MOVIE REVIEW: Contagion
Starring Gwyneth Paltrow, Matt Damon and Jude Law
Disease, information, and trauma spread seamlessly in Steven Soderbergh’s Contagion, evoking a very nightmarish Internet-age disaster scenario that purposefully withholds all sense of certainty and control. The film’s constrained compositions and gripping hand-held cinematography focus on what can’t be detected or understood, an approach diametrically opposed to Hollywood’s usual brand of easy access theatrics. There are no aerial widescreen shots of catastrophic events (earthquakes, tidal waves, asteroids) no single group of heroes miraculously surviving the carnage to ensure humanity’s survival. Instead, Contagion begins with a simple cough, a familiar transference of sudden energy and air as perfectly innocuous as it is devastating.
The hacking traveler is American businesswoman Beth Emhoff (Gwyneth Paltrow), patient zero for the silent airborne killer later coined MEV-1.Like the virus itself, Contagion begins small and grows exponentially by the minute, searching for new environments and characters to infect. Soderbergh parallels the early international spread with gripping montages, globe hopping bursts of cinema effectively dispensing integral scientific context through movement and action. His camera style, so suave and dapper in the Ocean’s films, takes on an antiseptic, urgent, almost weaponized feel in Contagion. Hot and cold hues mesh, almost as if to contrast the feverish experience of the sick with the helpless isolation of those trying to care for them. Or perhaps Soderbergh’s competing colors refer to the transcendent nature of the disease itself, constructing killing fields underneath both the icy Minnesota sky and the sweaty Hong Kong cityscape.
Early on, Contagion avoids the certain moral and rational consequences of the pandemic in favor of wonderfully economic storytelling. A scene where two doctors open up a MEV-1 victim’s brain is horrifying for what it doesn’t show, a perfect example of Contagion’s obsession with personal and ethical deformation. Eventually the film settles down and pinpoints areas of human interest, experiences representing the angst, turmoil, and salvation going on around the world. Beth’s husband Mitch (Matt Damon) becomes the human centerpiece of a constantly shifting mosaic that includes a medical field officer (Kate Winslet), the head of the Center for Disease Control (Laurence Fishburne), a World Health Organization scientist (Marion Cotillard), and an ambitious blogger (Jude Law). Some subplots work (Winselt’s conflicted heroism is the film’s finest characterization), and some fail miserably (Law’s seedy online opportunist is terribly one-note).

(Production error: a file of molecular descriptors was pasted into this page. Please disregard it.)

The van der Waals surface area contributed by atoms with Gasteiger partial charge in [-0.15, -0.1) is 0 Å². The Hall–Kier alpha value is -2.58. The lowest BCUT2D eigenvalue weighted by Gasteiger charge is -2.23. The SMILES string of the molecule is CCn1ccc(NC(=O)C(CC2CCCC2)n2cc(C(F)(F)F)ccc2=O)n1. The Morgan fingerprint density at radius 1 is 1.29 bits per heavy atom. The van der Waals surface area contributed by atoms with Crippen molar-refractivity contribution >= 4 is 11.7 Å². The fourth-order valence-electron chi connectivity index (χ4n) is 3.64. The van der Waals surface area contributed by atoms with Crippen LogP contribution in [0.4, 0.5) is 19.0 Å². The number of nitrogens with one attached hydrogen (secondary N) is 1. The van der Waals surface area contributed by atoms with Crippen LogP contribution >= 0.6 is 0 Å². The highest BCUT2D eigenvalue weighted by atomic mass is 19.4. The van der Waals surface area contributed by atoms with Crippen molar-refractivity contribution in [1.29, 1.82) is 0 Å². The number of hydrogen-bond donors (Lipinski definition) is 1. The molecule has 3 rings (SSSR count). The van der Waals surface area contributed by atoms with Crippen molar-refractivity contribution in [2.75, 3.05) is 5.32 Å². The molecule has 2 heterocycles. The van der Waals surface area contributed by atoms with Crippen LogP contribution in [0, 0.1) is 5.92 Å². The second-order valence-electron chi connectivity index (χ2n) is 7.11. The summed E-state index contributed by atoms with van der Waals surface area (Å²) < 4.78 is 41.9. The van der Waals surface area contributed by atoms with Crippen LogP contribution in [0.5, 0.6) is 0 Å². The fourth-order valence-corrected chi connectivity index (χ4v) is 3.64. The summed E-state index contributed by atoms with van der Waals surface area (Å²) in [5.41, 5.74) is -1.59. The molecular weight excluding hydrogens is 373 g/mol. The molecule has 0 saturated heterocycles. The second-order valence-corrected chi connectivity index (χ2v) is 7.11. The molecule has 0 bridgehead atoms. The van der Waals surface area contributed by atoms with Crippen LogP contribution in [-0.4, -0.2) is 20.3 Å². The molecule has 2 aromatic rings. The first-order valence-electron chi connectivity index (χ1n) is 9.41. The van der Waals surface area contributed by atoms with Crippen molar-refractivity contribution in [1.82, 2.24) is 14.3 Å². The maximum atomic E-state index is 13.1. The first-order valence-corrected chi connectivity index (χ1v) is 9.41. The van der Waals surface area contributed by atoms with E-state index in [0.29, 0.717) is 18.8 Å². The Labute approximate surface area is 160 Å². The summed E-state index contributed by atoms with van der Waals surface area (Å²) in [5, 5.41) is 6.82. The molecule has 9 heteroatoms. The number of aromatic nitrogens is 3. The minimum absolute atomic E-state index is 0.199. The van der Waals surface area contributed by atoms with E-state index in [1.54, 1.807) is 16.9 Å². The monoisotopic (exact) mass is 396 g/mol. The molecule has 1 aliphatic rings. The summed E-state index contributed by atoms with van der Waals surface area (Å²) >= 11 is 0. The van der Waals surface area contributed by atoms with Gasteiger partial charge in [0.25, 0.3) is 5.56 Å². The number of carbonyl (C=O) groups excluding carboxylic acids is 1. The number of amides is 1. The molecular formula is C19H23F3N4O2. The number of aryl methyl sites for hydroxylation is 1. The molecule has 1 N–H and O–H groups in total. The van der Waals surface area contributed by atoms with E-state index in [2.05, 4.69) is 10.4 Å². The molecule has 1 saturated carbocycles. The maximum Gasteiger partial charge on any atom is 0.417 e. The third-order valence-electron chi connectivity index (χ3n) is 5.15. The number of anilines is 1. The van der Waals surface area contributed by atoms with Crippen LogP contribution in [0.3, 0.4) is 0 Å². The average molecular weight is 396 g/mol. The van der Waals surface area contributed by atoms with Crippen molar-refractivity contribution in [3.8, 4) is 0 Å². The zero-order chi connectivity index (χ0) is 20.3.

Soderbergh attempts to complicate the motivating factors of each character, sending Contagion into an obvious cinematic territory populated by deceptive politicians, ambitious profit mongers and sacrificial parents. Routine plot points run rampant: bureaucracy slows the world’s response time, while looting and tumult dramatically reference humanity’s worst impulses. Soderbergh’s problem is that for the most part he’s a great stylist but not a convincing sentimentalist (1992’s King of the Hill being a lone exception). Late stabs at human emotion fall flat, like Mitch’s uneasy relationship with his teenage daughter and an inane subplot between Cotillard’s WHO officer and a band of Chinese survivalists.
To make matters worse, Contagion dispels its lighting-quick pacing and becomes a bloated human-interest story about conventional responses to trauma; the evil men (and women) do to survive a panicked landscape. One final ironic twist regarding the origin of MEV-1 ends the film on an especially reductive note, leaving Soderbergh’s cinematic intentions somewhat askew. Is Contagion a valid wake-up call to a realistic disaster or a simplistic sermon against man’s self-destructive nature? Considering the heavy-handed nature of Contagion’s overlapping worldview, I would argue the latter.